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Am J Prev Med. 1998 Apr;14(3):209-16.

Ability to measure sensitive adolescent behaviors via telephone.

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The George Washington University Medical Center, Institute for Health Policy, Outcomes, and Human Values, Center for Health Promotion and Disease Prevention, Washington, DC 20037, USA.



Difficulty in measuring sensitive behaviors in 12-15-year-old adolescents is a barrier to research. This study determined whether early adolescents reported substance use and sexual activity similarly in assisted paper-and-pencil versus touch-tone telephone responses.


Adolescents 12-15 years old completed confidential, interviewer-assisted questionnaires first in a physician office by paper-and-pencil and then at home by touch-tone approximately 3 months later. Adolescents were from a high-risk urban area, 71% were minority, and all had parent consent to participate.


The follow-up participation rate was 94% (follow-up n = 207). Test-retest stability was generally poor for low-frequency behaviors such as injection drug use, anal intercourse, and sexual behaviors in 12-13-year-olds. Test-retest stability was fair to good for common substance use items. Test-retest stability was generally good among females and 14-15-year-old adolescents, and poor to fair among males and 12-13-year-olds, for common sexual experiences in the last 3 months. Test-retest stability was generally good to excellent for all lifetime sexual experiences except among 12-13-year-olds in which it was generally poor. Internal consistency of the self-esteem scale was high using both response technologies. Both response technologies reproduced correlations between substance use and lifetime sexual experience.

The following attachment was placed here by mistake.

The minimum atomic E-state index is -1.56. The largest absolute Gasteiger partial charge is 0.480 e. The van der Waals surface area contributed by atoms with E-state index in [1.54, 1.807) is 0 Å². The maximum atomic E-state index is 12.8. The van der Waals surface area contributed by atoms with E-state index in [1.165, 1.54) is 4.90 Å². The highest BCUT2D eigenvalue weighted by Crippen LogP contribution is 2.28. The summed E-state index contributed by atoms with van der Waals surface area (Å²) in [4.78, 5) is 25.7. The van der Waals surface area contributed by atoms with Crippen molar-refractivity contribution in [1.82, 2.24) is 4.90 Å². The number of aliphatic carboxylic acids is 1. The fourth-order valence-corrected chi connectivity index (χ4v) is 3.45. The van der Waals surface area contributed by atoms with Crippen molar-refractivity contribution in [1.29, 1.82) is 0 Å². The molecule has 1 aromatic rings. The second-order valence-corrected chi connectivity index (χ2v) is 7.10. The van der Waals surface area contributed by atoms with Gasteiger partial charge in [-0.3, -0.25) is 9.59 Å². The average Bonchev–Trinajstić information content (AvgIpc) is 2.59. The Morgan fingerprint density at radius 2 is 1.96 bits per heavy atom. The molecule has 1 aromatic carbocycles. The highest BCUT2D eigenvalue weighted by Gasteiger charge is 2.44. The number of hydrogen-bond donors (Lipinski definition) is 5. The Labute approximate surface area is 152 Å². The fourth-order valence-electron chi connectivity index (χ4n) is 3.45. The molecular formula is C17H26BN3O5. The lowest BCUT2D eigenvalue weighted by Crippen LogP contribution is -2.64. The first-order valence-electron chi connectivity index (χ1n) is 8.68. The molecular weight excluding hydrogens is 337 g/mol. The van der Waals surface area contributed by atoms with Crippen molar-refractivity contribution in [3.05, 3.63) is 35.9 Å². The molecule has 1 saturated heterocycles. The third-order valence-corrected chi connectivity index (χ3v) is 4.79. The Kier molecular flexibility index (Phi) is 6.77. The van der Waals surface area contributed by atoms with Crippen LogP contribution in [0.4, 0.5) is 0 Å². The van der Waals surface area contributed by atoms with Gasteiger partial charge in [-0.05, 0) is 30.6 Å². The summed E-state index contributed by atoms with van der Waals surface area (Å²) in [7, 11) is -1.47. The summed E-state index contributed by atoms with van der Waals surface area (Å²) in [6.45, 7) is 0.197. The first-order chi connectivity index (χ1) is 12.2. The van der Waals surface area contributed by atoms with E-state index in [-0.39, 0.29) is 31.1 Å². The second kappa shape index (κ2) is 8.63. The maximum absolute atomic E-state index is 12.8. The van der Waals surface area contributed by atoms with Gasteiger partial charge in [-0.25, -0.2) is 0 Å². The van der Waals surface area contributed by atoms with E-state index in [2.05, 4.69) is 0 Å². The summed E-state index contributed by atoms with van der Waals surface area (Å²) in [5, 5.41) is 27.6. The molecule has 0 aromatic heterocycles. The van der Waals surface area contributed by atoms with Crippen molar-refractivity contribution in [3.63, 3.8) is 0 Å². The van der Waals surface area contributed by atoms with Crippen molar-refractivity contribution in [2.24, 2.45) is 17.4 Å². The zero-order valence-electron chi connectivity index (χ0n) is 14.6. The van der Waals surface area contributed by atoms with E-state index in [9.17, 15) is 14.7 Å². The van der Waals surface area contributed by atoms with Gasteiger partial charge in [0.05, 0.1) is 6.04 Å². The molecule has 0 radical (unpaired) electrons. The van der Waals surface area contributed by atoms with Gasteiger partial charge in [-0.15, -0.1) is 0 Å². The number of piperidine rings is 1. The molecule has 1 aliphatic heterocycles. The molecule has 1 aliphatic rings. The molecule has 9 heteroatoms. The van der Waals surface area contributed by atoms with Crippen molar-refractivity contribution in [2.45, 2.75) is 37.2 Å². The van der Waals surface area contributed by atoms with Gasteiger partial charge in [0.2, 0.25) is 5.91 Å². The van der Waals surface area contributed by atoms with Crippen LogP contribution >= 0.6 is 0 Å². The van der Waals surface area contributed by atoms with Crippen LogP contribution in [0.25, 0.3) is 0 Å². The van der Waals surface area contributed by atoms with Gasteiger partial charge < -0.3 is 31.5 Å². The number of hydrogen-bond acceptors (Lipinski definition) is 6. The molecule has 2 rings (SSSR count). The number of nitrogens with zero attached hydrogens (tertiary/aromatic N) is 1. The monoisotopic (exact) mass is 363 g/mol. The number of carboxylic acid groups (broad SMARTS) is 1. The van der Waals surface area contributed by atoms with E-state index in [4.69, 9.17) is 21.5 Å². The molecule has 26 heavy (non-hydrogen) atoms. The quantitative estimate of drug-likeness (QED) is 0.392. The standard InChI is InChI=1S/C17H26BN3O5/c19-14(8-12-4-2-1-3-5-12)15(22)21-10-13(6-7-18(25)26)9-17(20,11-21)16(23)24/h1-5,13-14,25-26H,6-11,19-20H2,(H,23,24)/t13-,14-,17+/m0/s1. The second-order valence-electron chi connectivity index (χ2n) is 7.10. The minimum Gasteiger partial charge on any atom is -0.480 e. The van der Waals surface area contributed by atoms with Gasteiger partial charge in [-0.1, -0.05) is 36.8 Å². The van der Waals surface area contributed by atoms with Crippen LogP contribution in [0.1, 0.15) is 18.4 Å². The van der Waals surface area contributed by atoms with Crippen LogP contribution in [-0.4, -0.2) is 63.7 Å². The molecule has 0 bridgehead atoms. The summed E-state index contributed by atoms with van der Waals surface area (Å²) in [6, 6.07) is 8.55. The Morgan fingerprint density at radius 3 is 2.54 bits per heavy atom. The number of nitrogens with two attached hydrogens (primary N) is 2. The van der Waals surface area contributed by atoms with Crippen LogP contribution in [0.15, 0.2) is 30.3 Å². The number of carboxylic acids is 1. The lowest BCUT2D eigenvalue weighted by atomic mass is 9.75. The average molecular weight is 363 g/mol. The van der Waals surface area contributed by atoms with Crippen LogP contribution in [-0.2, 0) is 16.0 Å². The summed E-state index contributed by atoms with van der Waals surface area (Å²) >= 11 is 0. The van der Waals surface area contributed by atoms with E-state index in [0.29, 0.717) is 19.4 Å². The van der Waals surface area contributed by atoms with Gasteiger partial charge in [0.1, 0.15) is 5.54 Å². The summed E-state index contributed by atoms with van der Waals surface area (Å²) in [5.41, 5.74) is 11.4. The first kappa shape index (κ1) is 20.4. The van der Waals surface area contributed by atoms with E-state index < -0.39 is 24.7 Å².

A high participation rate and reliable data capture were achieved when assessing sensitive behaviors of 14-15-year-olds using touch-tone telephone response. Sexual behaviors were more reliably captured using a "lifetime" versus "last 3-month" reference period. Low prevalence contributed to poor reliability in 12-13-year-olds.

[Indexed for MEDLINE]

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